and 37 part to purchasers. The Co-operative
Production Federation was started to aid the
societies with capital and prevent overlapping.
Eighteen textile societies had sales of £456,100
and 22 boot and shoe societies had sales
amounting to £272,935; 16 metal working so-
cieties had sales of £92,886 and 14 building so-
cieties sales of £92,825. A new branch of activ-
ity is the "Co-partnership Tenant's Movement*
for building and owning houses which has es-
tablished since 1888 many co-operative colonies ;
there are now eight societies, of which four are
active with £82,600 capital. In agriculture there
are now 125 societies with 10,000 members and
£250,000 turnover; they consist of farmers and
small holders, buy seed and manures and sell
produce for their members. On the whole they



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GREAT BRITAIN — FACTORY LEGISLATION



belong 1 to a different class from the ordinary
working-class societies. Finally, there is to be
mentioned the Co-operative Union, started in
1869, which carries on propaganda through its
district committees and the United Board
formed of representatives of the sectional
boards. It is also the parliamentary organ of
the movement and devotes much labor to organ-
ization and education. Under its auspices is
held an annual congress of co-operative so-
cieties at which matters of interest to the
movement are discussed, but the resolutions
carried thereat have no mandatory force. The
Woman's Co-operative Guild, started in 1883,
had, in May 1006, 424 branches and 22,077
members; it lias done much education work
among woman members of stores and has been
specially active hi organizing special stores in
very poor districts.

Bibliography.— Holyoake, G. J., < History of
Co-operation in England > (1885, 2 vols.) ; Jones,
Benjamin, <Co-operative Production (1894, 2
vols.); Potter, Beatrice (Mrs. Sidney Webb),
<The Co-operative Movement in Great Britain'
(1893) ; f Co-operative Congress Annual Re-
port > ; < Co-operative Wholesale Societies An-
imal > ; Lovett, William, <Life and Struggles'
(1876) ; Owen, Robert, < Autobiography > (1857) ;
*An Explanation of the Causes of Distress*
(1821); Podmore, F., <Robert Owen> (1906, 2
vols.) ; Acland, A. H. D., and Jones, B., <Work-
ingmen Co-operators > (1884); Holyoake, G. J.,
<Rochdale Pioneers> (1893); <The Co-oper-
ative News* for reports of meetings; H. D.
Lloyd, <Labor Co-partnership > (1899); H.
Vivian, <Co-operative Production* (1900) ; <Co-
operator's Year Book.*

Henry W. Macrosty,
Lecturer on Economics, School of Economics
and Political Science, University of Lon-
don; Author of 'Trusts and the State,*
etc.

29. Great Britain — Factory Legislation.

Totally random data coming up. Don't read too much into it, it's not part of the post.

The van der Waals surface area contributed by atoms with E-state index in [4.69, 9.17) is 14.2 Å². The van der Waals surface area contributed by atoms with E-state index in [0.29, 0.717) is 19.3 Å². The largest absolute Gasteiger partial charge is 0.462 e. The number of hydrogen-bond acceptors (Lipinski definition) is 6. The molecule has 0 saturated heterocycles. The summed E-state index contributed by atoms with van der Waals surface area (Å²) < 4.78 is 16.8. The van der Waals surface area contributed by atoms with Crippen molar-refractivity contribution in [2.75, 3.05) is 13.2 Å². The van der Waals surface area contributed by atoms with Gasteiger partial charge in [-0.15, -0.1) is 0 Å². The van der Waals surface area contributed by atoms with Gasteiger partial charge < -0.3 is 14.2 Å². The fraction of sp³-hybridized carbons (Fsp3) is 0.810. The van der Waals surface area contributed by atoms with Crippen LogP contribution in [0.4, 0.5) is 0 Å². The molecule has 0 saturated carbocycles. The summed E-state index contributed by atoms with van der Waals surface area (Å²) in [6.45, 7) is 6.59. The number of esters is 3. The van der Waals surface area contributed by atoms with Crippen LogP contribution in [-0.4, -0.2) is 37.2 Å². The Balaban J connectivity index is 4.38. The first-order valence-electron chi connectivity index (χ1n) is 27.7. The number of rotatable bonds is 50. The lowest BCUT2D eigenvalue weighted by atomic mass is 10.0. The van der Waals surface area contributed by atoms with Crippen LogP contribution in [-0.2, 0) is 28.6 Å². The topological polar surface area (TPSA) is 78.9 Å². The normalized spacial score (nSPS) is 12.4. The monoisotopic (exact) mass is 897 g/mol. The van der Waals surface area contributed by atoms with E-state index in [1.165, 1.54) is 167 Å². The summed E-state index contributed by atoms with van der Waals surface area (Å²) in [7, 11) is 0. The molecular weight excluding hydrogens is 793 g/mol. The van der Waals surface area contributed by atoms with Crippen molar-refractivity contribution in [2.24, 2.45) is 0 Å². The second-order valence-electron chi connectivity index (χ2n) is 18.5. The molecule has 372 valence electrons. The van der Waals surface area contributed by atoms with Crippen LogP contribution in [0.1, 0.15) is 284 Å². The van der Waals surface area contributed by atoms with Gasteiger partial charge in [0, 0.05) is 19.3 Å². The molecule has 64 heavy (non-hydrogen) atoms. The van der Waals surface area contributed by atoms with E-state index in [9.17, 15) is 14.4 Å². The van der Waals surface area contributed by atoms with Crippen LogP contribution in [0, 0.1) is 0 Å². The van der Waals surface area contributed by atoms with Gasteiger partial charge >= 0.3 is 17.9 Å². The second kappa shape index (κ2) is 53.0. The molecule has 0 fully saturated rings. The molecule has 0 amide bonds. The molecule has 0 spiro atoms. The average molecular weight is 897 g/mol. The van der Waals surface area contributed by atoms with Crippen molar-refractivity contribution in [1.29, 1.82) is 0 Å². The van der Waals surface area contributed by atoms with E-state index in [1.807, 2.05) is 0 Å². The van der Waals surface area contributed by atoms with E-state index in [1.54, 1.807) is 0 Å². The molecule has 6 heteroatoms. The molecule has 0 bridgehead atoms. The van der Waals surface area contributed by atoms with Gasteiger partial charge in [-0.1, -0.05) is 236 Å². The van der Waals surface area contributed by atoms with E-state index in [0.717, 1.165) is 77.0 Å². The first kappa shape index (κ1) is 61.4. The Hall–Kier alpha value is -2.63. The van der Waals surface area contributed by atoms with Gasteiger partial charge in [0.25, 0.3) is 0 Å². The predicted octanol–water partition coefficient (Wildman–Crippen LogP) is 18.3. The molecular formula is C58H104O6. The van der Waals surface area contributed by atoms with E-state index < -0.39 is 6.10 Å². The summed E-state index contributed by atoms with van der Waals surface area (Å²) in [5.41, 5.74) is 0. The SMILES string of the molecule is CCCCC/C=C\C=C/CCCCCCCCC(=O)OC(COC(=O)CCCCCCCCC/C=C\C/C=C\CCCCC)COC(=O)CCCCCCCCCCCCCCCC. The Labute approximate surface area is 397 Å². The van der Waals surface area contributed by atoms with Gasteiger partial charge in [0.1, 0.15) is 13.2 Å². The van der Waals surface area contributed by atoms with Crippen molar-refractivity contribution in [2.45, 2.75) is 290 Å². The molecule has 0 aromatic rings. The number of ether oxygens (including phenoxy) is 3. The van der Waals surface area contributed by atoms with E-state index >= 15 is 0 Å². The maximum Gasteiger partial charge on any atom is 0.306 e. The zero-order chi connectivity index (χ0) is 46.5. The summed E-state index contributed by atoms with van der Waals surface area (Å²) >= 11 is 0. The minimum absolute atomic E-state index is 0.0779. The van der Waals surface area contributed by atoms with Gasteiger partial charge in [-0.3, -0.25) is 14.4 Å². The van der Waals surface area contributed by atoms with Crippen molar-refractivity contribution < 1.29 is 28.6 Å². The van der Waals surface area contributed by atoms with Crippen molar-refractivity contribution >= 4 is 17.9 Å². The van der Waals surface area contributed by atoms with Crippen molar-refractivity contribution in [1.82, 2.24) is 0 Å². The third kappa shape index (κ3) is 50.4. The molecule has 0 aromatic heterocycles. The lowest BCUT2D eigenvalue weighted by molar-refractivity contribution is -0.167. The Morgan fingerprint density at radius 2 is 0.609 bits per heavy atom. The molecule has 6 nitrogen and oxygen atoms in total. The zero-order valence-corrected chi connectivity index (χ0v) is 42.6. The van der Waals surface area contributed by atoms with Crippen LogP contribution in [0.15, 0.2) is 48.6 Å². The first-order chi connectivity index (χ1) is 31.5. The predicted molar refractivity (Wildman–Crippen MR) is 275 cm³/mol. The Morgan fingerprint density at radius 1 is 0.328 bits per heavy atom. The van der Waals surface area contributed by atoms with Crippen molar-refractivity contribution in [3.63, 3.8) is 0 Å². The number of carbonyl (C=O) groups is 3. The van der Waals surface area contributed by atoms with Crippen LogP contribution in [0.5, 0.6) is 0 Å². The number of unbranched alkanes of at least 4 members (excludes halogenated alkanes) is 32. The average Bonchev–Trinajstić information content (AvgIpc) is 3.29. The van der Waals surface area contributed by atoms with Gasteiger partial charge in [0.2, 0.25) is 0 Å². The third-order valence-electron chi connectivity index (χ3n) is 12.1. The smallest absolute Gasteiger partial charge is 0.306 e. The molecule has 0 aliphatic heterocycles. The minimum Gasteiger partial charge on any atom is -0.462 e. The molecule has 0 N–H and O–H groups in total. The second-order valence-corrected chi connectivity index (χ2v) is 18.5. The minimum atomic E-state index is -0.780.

In the year 1784, there raged at Radcliffe, near
Manchester, an epidemic fever in the cotton
spinning works, where long hours of labor and
a total absence of sanitation had undermined
the strength of the juvenile operatives. The
conditions of work in the Radcliffe Mills were
not worse than those prevailing throughout the
neighboring industrial district, in which the
new factories were multiplying fast. The epi-
demic of fever was but one among many sim-
ilar epidemics. But when, at the request of
the Lancashire Justices of the Peace, this par-
ticular outbreak was investigated by a com-
mittee of Manchester doctors, and when the
leading physician among them, Dr. Thomas
Percival, and the Chairman of the Quarter Ses-
sions, Thomas Butterworth Bay ley, persuaded
their fellow magistrates that the gravity and
rapid diffusion of the sickness really arose from
the € putrid effluvia* of the ^numbers crowded
together* in the new mills* and the a injury done
to young persons through confinement and too
long continued labor,* they were* dose to the
discovery of the great device of factory legis-
lation. At once the Manchester Justices, who
were not at that date pecuniarily interested in
cotton mills, decided henceforth to refuse to
allow the 'indentures of parish apprentices
whereby they shall be bound to owners of cot-



ton mills and other works in which children
arc obliged to work in the night or more than
10 hours in the day.*' In 1796, Dr. Percival
and his friends definitely formulated certain
resolutions, in which they again drew atten-
tion to the physical and moral evils of ex-
cessive hours of labor, of the unsanitary con-
ditions of the factories and of night work;
and in which they proposed, a if other methods
appear not likely to effect the purpose,* that
Parliament should enact a a general system of
laws for the wise, humane and equal govern-
ment of all such works.* Here we have ex-
pressly suggested the expediency of factory
legislation. Within half a dozen years the
first tiny instalment of that legislation— the
•Health and Morals of Apprentices Act, 1802*
— had, at the instance of the greatest mill owner
of the time, (Sir Robert Peel), passed into
law. This experimental legislation of 1802,